Caring for Hiking Boots

All boots require some breaking in, especially leather boots, where it may take some time for the leather to flex freely and evenly. If you aren't used to wearing boots, it may also take your feet some time to get used to them. For these reasons, we stron

Breaking In 
All boots require some breaking in, especially leather boots, where it may take some time for the leather to flex freely and evenly. If you aren't used to wearing boots, it may also take your feet some time to get used to them. For these reasons, we strongly recommend that your first walks be short ones. Better still, wear them around the house or down to the shops, then progress to a short day trip.

If your first trip is to be more than a short stroll, take your old boots or some running shoes in case you need to change. Tape any pressure points or hot spots before they become blisters.




Many people prefer to wear two pairs of socks and this is certainly a good idea if your boots are new. The best combination is a light liner sock under a heavier sock (two thick socks may be too hot). The heavier sock provides the insulation and shock absorption. The lighter liner sock will help keep the foot dry and prevent blisters, particularly if it is made from a fabric which has good moisture transfer properties. Try a Thermax liner in cool conditions, or a Coolmax liner in warm conditions. A cotton liner sock is another option, though it will not move moisture away from the foot as effectively.

Lace boots firmly (not tightly) to help prevent any movement.

Bear in mind that the thickness of the socks you choose will affect the fit of the boot. So when fitting the boots in the store you should always wear socks similar to those in which you intend to walk.
Waterproofing/ Treatment
If your new leather boots do not come with a manufacturer-applied waterproofing treatment (such as Scarpa's HS12), they should be treated with a compound to improve their waterproofness and to keep the leather supple.

The most suitable waterproofing compounds are wax-based products like Sno-seal or Nikwax. Avoid fat-based products, as they may over-soften the leather (D rings may even pull through the leather in the long term) and harbour harmful bacteria. Most compounds will generally darken the leather, permanently affecting the appearance of the boots.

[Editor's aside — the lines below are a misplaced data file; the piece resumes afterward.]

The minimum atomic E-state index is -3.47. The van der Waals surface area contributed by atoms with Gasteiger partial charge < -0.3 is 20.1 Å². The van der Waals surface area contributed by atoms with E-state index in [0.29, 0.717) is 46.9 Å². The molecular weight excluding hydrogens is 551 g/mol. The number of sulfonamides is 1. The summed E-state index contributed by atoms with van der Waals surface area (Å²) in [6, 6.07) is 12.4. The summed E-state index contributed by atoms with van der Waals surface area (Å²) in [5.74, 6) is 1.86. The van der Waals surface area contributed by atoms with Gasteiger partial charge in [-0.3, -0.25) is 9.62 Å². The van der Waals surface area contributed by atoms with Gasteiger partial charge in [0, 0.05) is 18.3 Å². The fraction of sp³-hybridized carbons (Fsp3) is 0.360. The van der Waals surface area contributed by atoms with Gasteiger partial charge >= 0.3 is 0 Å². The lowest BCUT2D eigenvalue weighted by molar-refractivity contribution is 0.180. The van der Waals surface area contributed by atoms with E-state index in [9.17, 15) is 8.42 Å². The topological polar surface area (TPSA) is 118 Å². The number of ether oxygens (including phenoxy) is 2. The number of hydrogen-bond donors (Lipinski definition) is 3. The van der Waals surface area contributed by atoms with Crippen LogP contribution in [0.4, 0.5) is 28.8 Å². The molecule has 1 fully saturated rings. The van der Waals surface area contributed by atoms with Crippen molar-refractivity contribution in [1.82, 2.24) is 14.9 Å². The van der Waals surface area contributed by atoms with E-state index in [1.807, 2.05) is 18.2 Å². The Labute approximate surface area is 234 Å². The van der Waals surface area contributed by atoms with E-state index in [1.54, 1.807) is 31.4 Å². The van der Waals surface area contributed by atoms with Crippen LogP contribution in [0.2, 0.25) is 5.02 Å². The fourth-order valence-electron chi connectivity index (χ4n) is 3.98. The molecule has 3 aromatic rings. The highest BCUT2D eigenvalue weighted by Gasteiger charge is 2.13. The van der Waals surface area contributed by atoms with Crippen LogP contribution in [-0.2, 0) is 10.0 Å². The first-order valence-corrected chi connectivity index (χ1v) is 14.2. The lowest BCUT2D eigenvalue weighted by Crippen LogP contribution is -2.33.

Always refer to the manufacturer's instructions when applying a compound, but in general the procedure is as follows. Remove the laces and use a soft rag to rub a thin layer evenly over the whole boot, paying particular attention to the tongue and all stitch lines. The thinner the layer the more easily the proofing will melt into the pores. There is no benefit in applying half a tin: most of it will sit on the surface and be wiped off.

Next, leave the boots to sit in the sun for a few hours. DO NOT use excessive heat (such as from a heater or hair dryer), as this will permanently damage the leather. Polish off any excess with a soft cloth. You may choose to use a boot polish prior to applying the proofing to colour the boots, however it is not necessary. Only re-apply a compound when boots start to dry out or are leaking: it is possible to over-proof the boots and turn good quality leather to mush and degrade the sole.

Nubuck boots are best treated with a special nubuck treatment or a silicon based spray such as Waterguard. As well as improving water resistance, it will help maintain their appearance. Be aware that silicon sprays will darken the colour of the boot slightly. For maximum protection, Sno-seal or Nikwax may be applied as for leather boots, but both will permanently and significantly darken the colour of the boot.

For synthetic boots, sprays such as Teknix and Waterguard will help to improve water resistance, but will not make the boots completely waterproof. If the boots are to be used regularly in wet conditions, you may consider applying a wax finish to the suede (this will affect the appearance) as constant soaking and drying will lead to cracking of the suede.
In the Field
Gaiters can provide extra protection for your boots from water, mud and grass seeds, as well as protecting your ankles and shins. Never dry wet boots in front of a fire, as you may damage the leather or loosen the cement used to bond the soles to the uppers.

At Home
Upon returning from a walk, it is wise to rinse the boots inside and out to remove any mud or dirt as well as any salt and odour inside. Leave the boots to dry in a ventilated area. As in the field, never dry the boots by a fire or intense heat source or you risk baking and permanently damaging the leather, or melting the fabric of synthetic boots. When boots are thoroughly dry, reapply some proofing if needed.

Some leather boots can be resoled. Check whether this is possible with your boots. If you have your boots resoled, do a few short walks to test the strength of the repair, before you embark on more ambitious trips. Nobody wants their soles to fall off on the second day of a five day trip